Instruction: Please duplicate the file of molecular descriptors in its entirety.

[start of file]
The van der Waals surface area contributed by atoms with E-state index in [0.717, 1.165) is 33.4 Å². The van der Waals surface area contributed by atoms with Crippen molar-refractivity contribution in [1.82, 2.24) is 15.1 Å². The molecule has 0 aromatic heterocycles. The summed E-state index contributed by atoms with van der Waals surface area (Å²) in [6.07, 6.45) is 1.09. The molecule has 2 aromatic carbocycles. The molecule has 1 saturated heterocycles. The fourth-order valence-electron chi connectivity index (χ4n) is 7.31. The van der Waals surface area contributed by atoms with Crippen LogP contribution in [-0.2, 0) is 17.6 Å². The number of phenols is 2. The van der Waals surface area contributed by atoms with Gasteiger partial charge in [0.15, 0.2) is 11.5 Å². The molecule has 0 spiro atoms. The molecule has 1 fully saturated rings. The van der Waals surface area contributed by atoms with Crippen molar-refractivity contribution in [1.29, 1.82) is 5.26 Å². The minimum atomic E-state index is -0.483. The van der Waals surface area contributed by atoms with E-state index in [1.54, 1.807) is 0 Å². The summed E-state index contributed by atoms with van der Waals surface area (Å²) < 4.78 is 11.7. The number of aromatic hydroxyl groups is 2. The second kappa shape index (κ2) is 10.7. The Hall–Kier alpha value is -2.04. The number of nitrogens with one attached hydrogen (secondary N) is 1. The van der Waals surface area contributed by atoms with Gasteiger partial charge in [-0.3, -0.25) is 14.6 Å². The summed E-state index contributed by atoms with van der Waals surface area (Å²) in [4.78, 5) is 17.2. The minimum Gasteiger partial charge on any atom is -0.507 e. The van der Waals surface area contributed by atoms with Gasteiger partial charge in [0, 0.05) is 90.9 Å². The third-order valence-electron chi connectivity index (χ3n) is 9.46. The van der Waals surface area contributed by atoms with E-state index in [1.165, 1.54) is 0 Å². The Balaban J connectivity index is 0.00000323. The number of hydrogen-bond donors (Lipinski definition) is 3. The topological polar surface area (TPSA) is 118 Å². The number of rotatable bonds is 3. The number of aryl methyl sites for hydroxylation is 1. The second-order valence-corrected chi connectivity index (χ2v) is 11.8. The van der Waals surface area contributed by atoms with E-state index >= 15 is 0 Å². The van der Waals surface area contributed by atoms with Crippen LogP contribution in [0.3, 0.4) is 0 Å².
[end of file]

The van der Waals surface area contributed by atoms with E-state index in [0.717, 1.165) is 33.4 Å². The van der Waals surface area contributed by atoms with Crippen molar-refractivity contribution in [1.82, 2.24) is 15.1 Å². The molecule has 0 aromatic heterocycles. The summed E-state index contributed by atoms with van der Waals surface area (Å²) in [6.07, 6.45) is 1.09. The molecule has 2 aromatic carbocycles. The molecule has 1 saturated heterocycles. The fourth-order valence-electron chi connectivity index (χ4n) is 7.31. The van der Waals surface area contributed by atoms with Crippen LogP contribution in [-0.2, 0) is 17.6 Å². The number of phenols is 2. The van der Waals surface area contributed by atoms with Gasteiger partial charge in [0.15, 0.2) is 11.5 Å². The molecule has 0 spiro atoms. The molecule has 1 fully saturated rings. The van der Waals surface area contributed by atoms with Crippen molar-refractivity contribution in [1.29, 1.82) is 5.26 Å². The minimum atomic E-state index is -0.483. The van der Waals surface area contributed by atoms with E-state index in [1.54, 1.807) is 0 Å². The summed E-state index contributed by atoms with van der Waals surface area (Å²) < 4.78 is 11.7. The number of aromatic hydroxyl groups is 2. The second kappa shape index (κ2) is 10.7. The Hall–Kier alpha value is -2.04. The number of nitrogens with one attached hydrogen (secondary N) is 1. The van der Waals surface area contributed by atoms with Gasteiger partial charge in [-0.3, -0.25) is 14.6 Å². The summed E-state index contributed by atoms with van der Waals surface area (Å²) in [4.78, 5) is 17.2. The minimum Gasteiger partial charge on any atom is -0.507 e. The van der Waals surface area contributed by atoms with Gasteiger partial charge in [0, 0.05) is 90.9 Å². The third-order valence-electron chi connectivity index (χ3n) is 9.46. The van der Waals surface area contributed by atoms with E-state index in [1.165, 1.54) is 0 Å². The Balaban J connectivity index is 0.00000323. The number of hydrogen-bond donors (Lipinski definition) is 3. The topological polar surface area (TPSA) is 118 Å². The number of rotatable bonds is 3. The number of aryl methyl sites for hydroxylation is 1. The second-order valence-corrected chi connectivity index (χ2v) is 11.8. The van der Waals surface area contributed by atoms with E-state index >= 15 is 0 Å². The van der Waals surface area contributed by atoms with Crippen LogP contribution in [0.3, 0.4) is 0 Å².